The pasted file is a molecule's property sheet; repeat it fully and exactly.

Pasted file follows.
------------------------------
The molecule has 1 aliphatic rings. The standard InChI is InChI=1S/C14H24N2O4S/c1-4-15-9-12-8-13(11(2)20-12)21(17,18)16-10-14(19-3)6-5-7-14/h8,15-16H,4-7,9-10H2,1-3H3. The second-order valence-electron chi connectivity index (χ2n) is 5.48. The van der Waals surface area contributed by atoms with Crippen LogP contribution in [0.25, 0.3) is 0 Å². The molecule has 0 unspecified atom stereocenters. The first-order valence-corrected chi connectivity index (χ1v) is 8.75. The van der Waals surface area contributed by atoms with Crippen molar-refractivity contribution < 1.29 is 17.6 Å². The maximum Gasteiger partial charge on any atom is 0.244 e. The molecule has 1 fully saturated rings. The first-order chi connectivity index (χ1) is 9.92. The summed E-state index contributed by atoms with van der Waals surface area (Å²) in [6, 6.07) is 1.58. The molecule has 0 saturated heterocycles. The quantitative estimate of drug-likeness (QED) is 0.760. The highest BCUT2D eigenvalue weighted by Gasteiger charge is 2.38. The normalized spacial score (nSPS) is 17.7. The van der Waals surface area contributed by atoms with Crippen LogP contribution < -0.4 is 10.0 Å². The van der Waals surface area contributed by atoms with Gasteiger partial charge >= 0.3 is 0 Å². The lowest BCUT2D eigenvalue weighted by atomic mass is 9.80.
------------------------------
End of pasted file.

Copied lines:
The molecule has 1 aliphatic rings. The standard InChI is InChI=1S/C14H24N2O4S/c1-4-15-9-12-8-13(11(2)20-12)21(17,18)16-10-14(19-3)6-5-7-14/h8,15-16H,4-7,9-10H2,1-3H3. The second-order valence-electron chi connectivity index (χ2n) is 5.48. The van der Waals surface area contributed by atoms with Crippen LogP contribution in [0.25, 0.3) is 0 Å². The molecule has 0 unspecified atom stereocenters. The first-order valence-corrected chi connectivity index (χ1v) is 8.75. The van der Waals surface area contributed by atoms with Crippen molar-refractivity contribution < 1.29 is 17.6 Å². The maximum Gasteiger partial charge on any atom is 0.244 e. The molecule has 1 fully saturated rings. The first-order chi connectivity index (χ1) is 9.92. The summed E-state index contributed by atoms with van der Waals surface area (Å²) in [6, 6.07) is 1.58. The molecule has 0 saturated heterocycles. The quantitative estimate of drug-likeness (QED) is 0.760. The highest BCUT2D eigenvalue weighted by Gasteiger charge is 2.38. The normalized spacial score (nSPS) is 17.7. The van der Waals surface area contributed by atoms with Crippen LogP contribution < -0.4 is 10.0 Å². The van der Waals surface area contributed by atoms with Gasteiger partial charge >= 0.3 is 0 Å². The lowest BCUT2D eigenvalue weighted by atomic mass is 9.80.